Edward Belfer, Samuel P. Norton, William F. Raff and Leonard I. Turner, Petitioners, v. Martin Pence, United States District Judge, Respondent, 435 F.2d 121 (9th Cir. 1970)

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US Court of Appeals for the Ninth Circuit - 435 F.2d 121 (9th Cir. 1970)

November 25, 1970

William F. Raff (argued), of Norton & Norton, Los Angeles, Cal., for petitioners.

H. William Burgess (argued), Honolulu, Hawaii, for real party in interest.

Tobias C. Tolzmann, Honolulu, Hawaii, for other parties in interest.

Before MERRILL, KOELSCH and CARTER, Circuit Judges.


Petitioners are officers, directors or alleged managing agents of a corporation against which suit has been brought in the District Court for the District of Hawaii. Their depositions were taken in the Central District of California. Dissatisfied with their responses, the District Court for the District of Hawaii entered an order that defendant corporation and petitioners, individually, disclose certain information in writing. Petitioners seek from this court a writ of mandamus or prohibition, in effect vacating the order of the District Court in so far as it applies to them.

Relying on Rule 37(a) (1), Fed. R. Civ. P., 1  petitioners contend that the District Court for the District of Hawaii has no authority to order them to give testimony. They urge that they are witnesses, not parties, for purposes of discovery under the Federal Rules of Civil Procedure, since the information sought from them does not relate to their official corporate duties. See Mulligan v. Eastern S. S. Lines, 6 F.R.D. 601 (S.D. N.Y.1946). They concede that the Hawaii court does have authority to order their corporation, as party defendant, to provide the information sought from them, see 4 Moore's Federal Practice par. 33.26, at 33-143 (1970 ed.), and to order sanctions against the defendant corporation for its failure to comply. But under the order as it stands they anticipate that the Hawaii court will order sanctions against them personally should they fail to comply. Petitioners recognize that an appeal would lie from the imposition of such sanctions but contend that they should not be required to suffer contempt before securing a determination by this court of the District Court's jurisdiction over them.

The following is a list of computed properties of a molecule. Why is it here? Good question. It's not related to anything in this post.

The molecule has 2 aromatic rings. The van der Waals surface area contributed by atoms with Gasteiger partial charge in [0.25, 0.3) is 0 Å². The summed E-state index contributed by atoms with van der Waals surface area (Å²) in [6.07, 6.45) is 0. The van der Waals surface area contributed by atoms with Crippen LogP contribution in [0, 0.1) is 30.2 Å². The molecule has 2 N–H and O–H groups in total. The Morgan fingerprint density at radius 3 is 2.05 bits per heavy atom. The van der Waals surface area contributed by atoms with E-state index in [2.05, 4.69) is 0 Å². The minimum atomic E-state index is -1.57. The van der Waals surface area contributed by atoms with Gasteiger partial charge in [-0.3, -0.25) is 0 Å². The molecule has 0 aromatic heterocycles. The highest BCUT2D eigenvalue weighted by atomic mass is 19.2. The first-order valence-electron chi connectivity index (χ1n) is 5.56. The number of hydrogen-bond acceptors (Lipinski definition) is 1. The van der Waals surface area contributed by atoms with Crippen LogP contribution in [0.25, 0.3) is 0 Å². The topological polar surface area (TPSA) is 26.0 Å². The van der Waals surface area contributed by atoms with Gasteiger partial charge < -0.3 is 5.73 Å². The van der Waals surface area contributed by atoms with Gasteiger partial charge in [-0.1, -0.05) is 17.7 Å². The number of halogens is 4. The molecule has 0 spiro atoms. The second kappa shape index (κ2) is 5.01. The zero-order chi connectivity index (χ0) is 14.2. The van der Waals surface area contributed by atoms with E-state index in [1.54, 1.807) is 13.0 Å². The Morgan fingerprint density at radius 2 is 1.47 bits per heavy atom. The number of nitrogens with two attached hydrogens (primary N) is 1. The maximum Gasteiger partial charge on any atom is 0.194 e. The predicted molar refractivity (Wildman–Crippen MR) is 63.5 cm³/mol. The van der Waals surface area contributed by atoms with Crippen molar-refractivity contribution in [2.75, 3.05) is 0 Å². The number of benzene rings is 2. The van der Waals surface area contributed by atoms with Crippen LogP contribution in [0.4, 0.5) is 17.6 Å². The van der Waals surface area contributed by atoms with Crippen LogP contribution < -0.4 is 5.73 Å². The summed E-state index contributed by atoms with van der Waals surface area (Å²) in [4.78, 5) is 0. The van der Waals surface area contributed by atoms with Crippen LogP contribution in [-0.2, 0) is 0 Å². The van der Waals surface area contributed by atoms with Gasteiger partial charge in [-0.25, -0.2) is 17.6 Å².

In this case we are not inclined to anticipate action by the District Court which may never be forthcoming. In order to eliminate delays incident to fragmentary appeals, this court has ever been reluctant to resort to the extraordinary writs as means for interlocutory review of discovery orders unless such orders disclose a prejudicial usurpation of authority not correctable on appeal. See, e. g., Cmax, Inc. v. Hall, 290 F.2d 736, 739 (9th Cir. 1961); Doble v. United States District Court, 249 F.2d 734 (9th Cir. 1957); Fred Benioff Co. v. McCulloch, 133 F.2d 900 (9th Cir. 1943). See generally, 4 Moore's Federal Practice, par. 26.83 (9.-3) (1970 ed.). Here there is no evil which cannot be corrected on a later appeal. The rights of the petitioners are protected sufficiently by their ability to disobey and test the Hawaii court's discovery order on appeal from a subsequent citation for contempt. See Cobbledick v. United States, 309 U.S. 323, 60 S. Ct. 540, 84 L. Ed. 783 (1940); Alexander v. United States, 201 U.S. 117, 26 S. Ct. 356, 50 L. Ed. 686 (1906); Doble v. United States District Court, supra, at 735.

Writ denied.


(Page 1) "Appropriate Court. An application for an order to a party may be made to the court in which the action is pending, or, on matters relating to a deposition, to the court in the district where the deposition is being taken. An application for an order to a deponent who is not a party shall be made to the court in the district where the deposition is being taken."